Vietnam is one of the fastest-growing economies in Southeast Asia, with a young population, a large domestic market, and a strategic location for trade and investment. However, doing business in Vietnam as a foreigner can also pose some challenges, such as cultural differences, legal barriers, and bureaucratic procedures. Here are some tips to help you succeed in the Vietnamese market.
Understand the culture and etiquette.
Vietnam has a rich and diverse culture, influenced by various historical and regional factors. Some aspects of Vietnamese culture that may affect your business interactions include:
- Respect for hierarchy and seniority. Vietnamese people tend to defer to elders and superiors, and expect the same from others. You should address people by their titles and surnames, and avoid using first names unless invited to do so. You should also greet and thank the most senior person first in a meeting or a negotiation.
- Indirect communication and saving face. Vietnamese people tend to avoid direct confrontation and criticism, and use subtle hints and gestures to convey their opinions and feelings. You should also be careful not to cause embarrassment or loss of face to your counterparts, by being polite, humble, and tactful. You should also avoid showing anger or frustration, as this may be seen as rude or aggressive.
- Relationship-oriented business style. Vietnamese people value personal relationships and trust in business dealings, and prefer to work with people they know and like. You should invest time and effort in building rapport and goodwill with your potential partners, by showing interest in their backgrounds, families, hobbies, etc. You should also follow up regularly and maintain contact with them.
Know the legal framework and regulations.
Vietnam has a complex and evolving legal system, which can sometimes be inconsistent or unclear. Some of the legal aspects that may affect your business activities include:
- Business registration and licensing. Foreign investors need to obtain various permits and approvals from different authorities to set up and operate a business in Vietnam. Depending on the type and scope of your business, you may need to register with the Ministry of Planning and Investment, the Department of Industry and Trade, the Department of Labor, Invalids and Social Affairs, etc. You may also need to obtain specific licenses for certain sectors or activities, such as banking, telecommunications, education, health care, etc.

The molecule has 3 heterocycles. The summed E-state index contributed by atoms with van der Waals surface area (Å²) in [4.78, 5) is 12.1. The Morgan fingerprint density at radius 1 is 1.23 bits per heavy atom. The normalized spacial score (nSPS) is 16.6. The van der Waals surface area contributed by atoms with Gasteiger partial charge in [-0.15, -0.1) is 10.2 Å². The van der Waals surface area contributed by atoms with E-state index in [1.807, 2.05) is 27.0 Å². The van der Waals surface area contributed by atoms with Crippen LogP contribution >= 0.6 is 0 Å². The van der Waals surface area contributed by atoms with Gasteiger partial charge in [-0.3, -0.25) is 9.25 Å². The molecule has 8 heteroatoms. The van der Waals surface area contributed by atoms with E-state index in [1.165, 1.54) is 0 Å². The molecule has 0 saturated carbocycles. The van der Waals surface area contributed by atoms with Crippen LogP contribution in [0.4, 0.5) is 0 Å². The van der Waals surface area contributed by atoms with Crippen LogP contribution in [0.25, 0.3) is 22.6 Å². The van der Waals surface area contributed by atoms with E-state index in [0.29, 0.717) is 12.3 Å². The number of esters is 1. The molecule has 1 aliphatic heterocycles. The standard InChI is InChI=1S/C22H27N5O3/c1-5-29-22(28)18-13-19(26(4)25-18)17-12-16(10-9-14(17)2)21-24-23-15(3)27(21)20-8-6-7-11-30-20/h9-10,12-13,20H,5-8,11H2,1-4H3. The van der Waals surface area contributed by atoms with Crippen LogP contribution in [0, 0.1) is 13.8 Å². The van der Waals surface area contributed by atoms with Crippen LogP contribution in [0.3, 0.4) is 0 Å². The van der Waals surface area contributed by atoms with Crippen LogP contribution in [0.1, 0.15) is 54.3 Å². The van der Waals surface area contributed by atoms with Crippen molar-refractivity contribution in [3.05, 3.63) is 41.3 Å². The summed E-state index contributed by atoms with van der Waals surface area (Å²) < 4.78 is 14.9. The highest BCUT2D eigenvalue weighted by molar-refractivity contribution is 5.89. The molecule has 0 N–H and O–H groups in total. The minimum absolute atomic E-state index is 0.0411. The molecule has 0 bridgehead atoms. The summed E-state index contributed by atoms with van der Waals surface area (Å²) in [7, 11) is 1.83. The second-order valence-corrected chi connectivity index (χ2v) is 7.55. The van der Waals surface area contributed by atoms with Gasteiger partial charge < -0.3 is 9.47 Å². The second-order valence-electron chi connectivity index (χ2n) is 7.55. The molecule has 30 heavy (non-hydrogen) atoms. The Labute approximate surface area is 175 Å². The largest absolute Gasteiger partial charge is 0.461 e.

- Taxation and accounting. Foreign investors are subject to various taxes in Vietnam, such as corporate income tax, value-added tax, personal income tax, withholding tax, etc. The tax rates and incentives may vary depending on the type and location of your business. You also need to comply with the Vietnamese accounting standards and practices, which may differ from those in your home country.
- Intellectual property rights protection. Vietnam has joined several international treaties and conventions on intellectual property rights protection, such as the Paris Convention, the Berne Convention, the TRIPS Agreement, etc. However, the enforcement of these rights is still weak and inconsistent in Vietnam. You should take proactive measures to protect your trademarks, patents, copyrights, trade secrets, etc., such as registering them with the relevant authorities,
- Dispute resolution mechanisms. Vietnam has a civil law system based on codes and statutes rather than precedents or case law. The judicial system consists of four levels: district courts, provincial courts, appellate courts (or Supreme People’s Court), and specialized courts (such as administrative courts or economic courts). However, the courts are often understaffed, underfunded, inexperienced, or influenced by political or social factors. Therefore, many foreign investors prefer to use alternative dispute resolution mechanisms, such as arbitration or mediation, to settle their disputes with local parties.
Contact Global Business Services LLC (GBS), a professional business and legal services company that is preferred by most foreign investors in Vietnam, if you need any support.
Adapt to the local market conditions and preferences.
Vietnam has a dynamic and diverse market, with different opportunities and challenges in different regions and sectors. You should conduct thorough market research and analysis to identify your target customers, competitors, suppliers, distributors, etc., and tailor your products or services to meet their needs and expectations.
Some of the factors that may affect your market entry and expansion strategies include Infrastructure development and quality. Vietnam has made significant progress in improving its infrastructure in recent years, such as roads, railways, ports, airports, power grids, water supply, etc.
However, there are still gaps and bottlenecks in some areas or regions, which may affect your logistics or operations. You should assess the infrastructure conditions and costs in your target locations, and plan accordingly.
Consumer behavior and preferences. Vietnamese consumers are becoming more sophisticated and demanding, as their incomes and living standards rise. They are also influenced by various factors, such as culture, tradition, religion, education, media, etc., in their purchasing decisions. You should understand the consumer segments and trends in your target market, and offer products or services that are affordable, quality, innovative, and customized.
Competition and cooperation. Vietnam has a competitive and open market, with many domestic and foreign players in various sectors and segments. You should be aware of your strengths and weaknesses, as well as those of your rivals, and devise effective marketing and pricing strategies. You should also seek opportunities for cooperation or partnership with local firms, which can help you access resources, networks, or markets.